Home Safety Contractor Fined More Than £200,000 Over Tragic Death of Scaffolder

Contractor Fined More Than £200,000 Over Tragic Death of Scaffolder

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Steel Fabricator CMF Ltd has been ordered to pay more than £200,000 following the death of a scaffolder crushed by a falling concrete block in London four years ago.

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Richard Laco was crushed to death. He had taken work as a scaffolder after losing his futures trading job in the financial crash

Former City worker Richard Laco, 31, from Hendon lost his life when a stair landing he was hoisting plummeted 20 feet, dragging him into its path. The former futures trader at Amplify Trading fluent in four languages and with a degree in banking, finance and economics, had been working on the £600 million Francis Crick Institute medical research centre in King’s Cross.

An investigation by the Health and Safety Executive deemed there was no safe system of work in place for the installation of the staircases on the site, which opened last year. The agency also found the Feltham based contractor had failed to appropriately supervise this work activity. At the inquest in 2015 it was cited the 1.2 tonne stair landing had come loose after slipping from a rope. The momentum and angle of the fall meant Mr Laco could not get out of the way in time.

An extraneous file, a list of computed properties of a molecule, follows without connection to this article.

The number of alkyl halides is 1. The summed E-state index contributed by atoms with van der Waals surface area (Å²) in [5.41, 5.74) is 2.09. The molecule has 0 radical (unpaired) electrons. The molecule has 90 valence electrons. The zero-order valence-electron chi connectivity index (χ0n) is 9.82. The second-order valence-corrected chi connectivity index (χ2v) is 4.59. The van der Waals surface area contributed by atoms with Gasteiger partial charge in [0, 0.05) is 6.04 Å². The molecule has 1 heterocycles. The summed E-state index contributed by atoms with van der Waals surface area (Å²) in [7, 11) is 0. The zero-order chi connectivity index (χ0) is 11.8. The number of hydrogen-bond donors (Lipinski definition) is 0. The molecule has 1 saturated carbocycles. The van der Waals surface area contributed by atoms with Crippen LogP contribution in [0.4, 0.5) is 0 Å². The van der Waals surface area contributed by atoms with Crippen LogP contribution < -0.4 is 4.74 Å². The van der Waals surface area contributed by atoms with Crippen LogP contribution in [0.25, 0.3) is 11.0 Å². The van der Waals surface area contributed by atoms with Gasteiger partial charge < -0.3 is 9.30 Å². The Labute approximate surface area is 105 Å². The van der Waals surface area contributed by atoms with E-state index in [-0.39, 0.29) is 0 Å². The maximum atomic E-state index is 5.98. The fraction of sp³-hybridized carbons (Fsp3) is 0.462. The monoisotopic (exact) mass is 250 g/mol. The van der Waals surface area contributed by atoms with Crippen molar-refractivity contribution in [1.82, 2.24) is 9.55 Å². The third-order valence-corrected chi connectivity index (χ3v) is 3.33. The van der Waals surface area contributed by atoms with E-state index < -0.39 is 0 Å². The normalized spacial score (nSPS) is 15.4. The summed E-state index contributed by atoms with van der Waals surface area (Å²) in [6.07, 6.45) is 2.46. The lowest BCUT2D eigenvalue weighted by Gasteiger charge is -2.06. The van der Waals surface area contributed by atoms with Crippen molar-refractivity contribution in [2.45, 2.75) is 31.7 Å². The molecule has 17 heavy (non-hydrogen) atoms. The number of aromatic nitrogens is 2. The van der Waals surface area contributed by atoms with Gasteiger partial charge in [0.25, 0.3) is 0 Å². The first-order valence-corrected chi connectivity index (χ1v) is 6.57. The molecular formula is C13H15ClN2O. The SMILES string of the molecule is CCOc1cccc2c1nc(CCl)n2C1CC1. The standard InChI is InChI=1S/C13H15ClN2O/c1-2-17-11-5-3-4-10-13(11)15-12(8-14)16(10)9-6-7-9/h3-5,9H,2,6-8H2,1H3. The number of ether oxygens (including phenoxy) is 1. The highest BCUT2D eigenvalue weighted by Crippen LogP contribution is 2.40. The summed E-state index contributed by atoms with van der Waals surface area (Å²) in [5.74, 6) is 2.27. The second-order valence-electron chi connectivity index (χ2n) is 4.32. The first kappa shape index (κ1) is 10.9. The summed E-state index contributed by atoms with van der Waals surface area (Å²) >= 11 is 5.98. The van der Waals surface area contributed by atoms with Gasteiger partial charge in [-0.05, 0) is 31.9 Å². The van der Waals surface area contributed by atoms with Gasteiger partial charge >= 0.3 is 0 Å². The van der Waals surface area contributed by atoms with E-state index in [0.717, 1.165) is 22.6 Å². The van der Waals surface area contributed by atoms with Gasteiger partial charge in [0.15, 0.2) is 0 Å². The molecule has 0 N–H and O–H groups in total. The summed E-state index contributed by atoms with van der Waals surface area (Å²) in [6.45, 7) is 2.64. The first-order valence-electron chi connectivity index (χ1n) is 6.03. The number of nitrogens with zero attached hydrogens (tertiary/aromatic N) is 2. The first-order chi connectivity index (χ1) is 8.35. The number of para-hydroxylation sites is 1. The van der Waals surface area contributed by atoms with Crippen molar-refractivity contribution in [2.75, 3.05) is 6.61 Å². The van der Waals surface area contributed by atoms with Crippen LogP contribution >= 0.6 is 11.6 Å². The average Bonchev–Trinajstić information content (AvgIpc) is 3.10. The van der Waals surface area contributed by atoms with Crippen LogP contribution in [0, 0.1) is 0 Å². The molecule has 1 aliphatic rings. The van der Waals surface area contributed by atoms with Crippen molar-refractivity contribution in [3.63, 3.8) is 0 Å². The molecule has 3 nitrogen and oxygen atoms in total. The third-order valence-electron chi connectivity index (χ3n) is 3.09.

The result of the inquest led to a close review on how huge staircase landing slabs were hoisted into place.  CMF Ltd was later fined £185,000 and ordered to pay £20,606 costs at Southwark crown court. The company, a sub-contractor of Laing O’Rourke,  pleaded guilty to breaching the Health and Safety at Work Act 1974.

HSE Inspector Stephen Farthing commented: “This incident could have been prevented if the company had properly planned the lifting process before work had begun. Duty holders have the responsibility of ensuring that safe and suitable lifting plans are in place, before carrying out any work involved heavy loads.”

This tragic accident came just a short time after Mr Laco had successfully switched careers from city trader to scaffolder following the financial crash.

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